Peace test: is war sometimes a better solution? Survey of students of Zagreb and Mostar Schools of Medicine.Croat Med J. 2003 Feb; 44(1):36-40.CM
To investigate the differences among medical students from two medical schools, one in Zagreb, Croatia, and the other in Mostar, Bosnia and Herzegovina, in their affinity towards peaceful vs violent way of solving conflicts.
A total of 733 students from the Zagreb and 102 medical students from the Mostar University School of Medicine filled out an anonymous questionnaire during their enrollment into the next academic year. The questionnaire consisted of 10 Likert-type questions with 1-5 answer scale, which were designed to give an illustration of students' attitude towards war. The test score was calculated as the sum of all answers x 2+20. The total score ranged from minimum 40 to maximum 120 points, with a higher score indicating stronger inclination toward peaceful way of solving conflicts.
There was no difference between the mean total scores of Zagreb and Mostar students (66-/+17 and 67-/+18, respectively; p=0.744). The mean score of female students was higher than that of male students (71-/+19 vs 63-/+16; p<0.001) for the whole sample as well as for Zagreb and Mostar samples separately (p<0.001 for both). The average score of 2.3-/+0.9 per question indicated that the students' choice was mostly undecided on war-prone activities. Younger students were more war-prone than older ones (p=0.008 for age, and p=0.024 and 0.013 for comparisons between students in earlier and later academic years). Students from cities that were affected by war but not severely damaged seemed less war-prone than students from cities that were either seriously damaged or not directly affected by war (p=0.032).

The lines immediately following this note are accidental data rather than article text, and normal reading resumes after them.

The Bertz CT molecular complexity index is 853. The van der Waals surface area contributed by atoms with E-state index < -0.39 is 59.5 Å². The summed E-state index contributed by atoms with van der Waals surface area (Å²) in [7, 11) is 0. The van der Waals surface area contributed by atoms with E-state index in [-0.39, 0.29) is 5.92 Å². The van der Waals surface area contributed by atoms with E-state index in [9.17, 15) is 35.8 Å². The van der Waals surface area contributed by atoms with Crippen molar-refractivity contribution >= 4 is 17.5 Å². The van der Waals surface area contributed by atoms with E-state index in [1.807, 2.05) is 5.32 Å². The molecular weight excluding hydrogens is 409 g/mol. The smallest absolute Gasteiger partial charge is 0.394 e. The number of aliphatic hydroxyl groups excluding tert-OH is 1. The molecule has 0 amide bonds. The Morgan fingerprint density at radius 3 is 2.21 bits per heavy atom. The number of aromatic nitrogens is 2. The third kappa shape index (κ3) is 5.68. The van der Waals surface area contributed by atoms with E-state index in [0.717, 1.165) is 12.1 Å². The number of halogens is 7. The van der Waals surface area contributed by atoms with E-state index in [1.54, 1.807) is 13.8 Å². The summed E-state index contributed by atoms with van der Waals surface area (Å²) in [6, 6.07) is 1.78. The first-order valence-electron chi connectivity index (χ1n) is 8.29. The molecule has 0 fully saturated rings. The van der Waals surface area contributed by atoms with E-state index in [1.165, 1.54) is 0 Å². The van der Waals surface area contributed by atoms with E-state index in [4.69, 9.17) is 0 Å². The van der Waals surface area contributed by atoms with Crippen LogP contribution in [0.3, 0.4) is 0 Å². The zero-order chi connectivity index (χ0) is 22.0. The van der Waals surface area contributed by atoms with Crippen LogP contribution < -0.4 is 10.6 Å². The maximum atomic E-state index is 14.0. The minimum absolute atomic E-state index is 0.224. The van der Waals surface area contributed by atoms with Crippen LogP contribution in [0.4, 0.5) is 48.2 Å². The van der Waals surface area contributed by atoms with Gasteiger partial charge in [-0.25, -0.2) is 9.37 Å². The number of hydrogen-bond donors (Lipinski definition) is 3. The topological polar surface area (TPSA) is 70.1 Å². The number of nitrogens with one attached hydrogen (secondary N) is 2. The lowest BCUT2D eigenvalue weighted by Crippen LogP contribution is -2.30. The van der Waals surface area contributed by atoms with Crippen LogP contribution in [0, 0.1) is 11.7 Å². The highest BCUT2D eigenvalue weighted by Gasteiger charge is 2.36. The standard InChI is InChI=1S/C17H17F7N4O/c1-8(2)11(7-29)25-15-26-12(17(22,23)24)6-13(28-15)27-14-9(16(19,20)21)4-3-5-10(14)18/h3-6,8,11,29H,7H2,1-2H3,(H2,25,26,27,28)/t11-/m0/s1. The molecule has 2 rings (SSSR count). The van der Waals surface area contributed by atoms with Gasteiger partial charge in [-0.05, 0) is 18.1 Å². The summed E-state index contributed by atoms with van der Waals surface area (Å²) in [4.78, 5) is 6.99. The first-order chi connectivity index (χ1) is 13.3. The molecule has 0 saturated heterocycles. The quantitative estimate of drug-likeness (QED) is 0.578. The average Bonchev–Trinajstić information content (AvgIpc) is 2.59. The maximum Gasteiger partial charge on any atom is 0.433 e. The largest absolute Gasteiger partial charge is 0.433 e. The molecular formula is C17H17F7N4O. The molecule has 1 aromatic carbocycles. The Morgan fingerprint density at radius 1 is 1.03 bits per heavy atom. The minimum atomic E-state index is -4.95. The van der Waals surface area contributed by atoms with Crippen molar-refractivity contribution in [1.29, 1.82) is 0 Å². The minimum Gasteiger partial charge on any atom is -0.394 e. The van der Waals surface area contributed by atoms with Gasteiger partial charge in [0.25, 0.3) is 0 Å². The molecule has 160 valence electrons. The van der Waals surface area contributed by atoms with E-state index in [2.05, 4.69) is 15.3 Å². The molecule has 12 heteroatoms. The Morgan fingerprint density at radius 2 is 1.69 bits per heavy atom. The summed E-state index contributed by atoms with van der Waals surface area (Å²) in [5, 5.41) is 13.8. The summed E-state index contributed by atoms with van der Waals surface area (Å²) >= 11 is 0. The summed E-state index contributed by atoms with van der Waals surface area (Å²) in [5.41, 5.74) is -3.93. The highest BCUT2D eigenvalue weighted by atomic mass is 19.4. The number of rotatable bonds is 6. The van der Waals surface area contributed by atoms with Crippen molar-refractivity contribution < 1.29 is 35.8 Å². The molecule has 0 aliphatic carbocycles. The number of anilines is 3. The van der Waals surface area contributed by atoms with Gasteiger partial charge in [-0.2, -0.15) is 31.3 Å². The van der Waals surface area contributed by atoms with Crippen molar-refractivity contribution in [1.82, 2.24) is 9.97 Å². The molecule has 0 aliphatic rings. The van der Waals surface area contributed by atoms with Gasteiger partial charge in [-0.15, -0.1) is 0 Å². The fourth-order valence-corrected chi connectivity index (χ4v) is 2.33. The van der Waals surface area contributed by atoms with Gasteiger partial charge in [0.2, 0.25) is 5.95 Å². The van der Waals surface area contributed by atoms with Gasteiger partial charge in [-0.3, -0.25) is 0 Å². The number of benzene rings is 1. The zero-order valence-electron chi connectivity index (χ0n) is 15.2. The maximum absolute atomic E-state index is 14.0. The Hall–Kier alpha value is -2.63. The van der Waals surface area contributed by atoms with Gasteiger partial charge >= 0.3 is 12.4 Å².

Women, older students, and students from cities that were under war threat but not seriously damaged showed to be more morally engaged towards peace.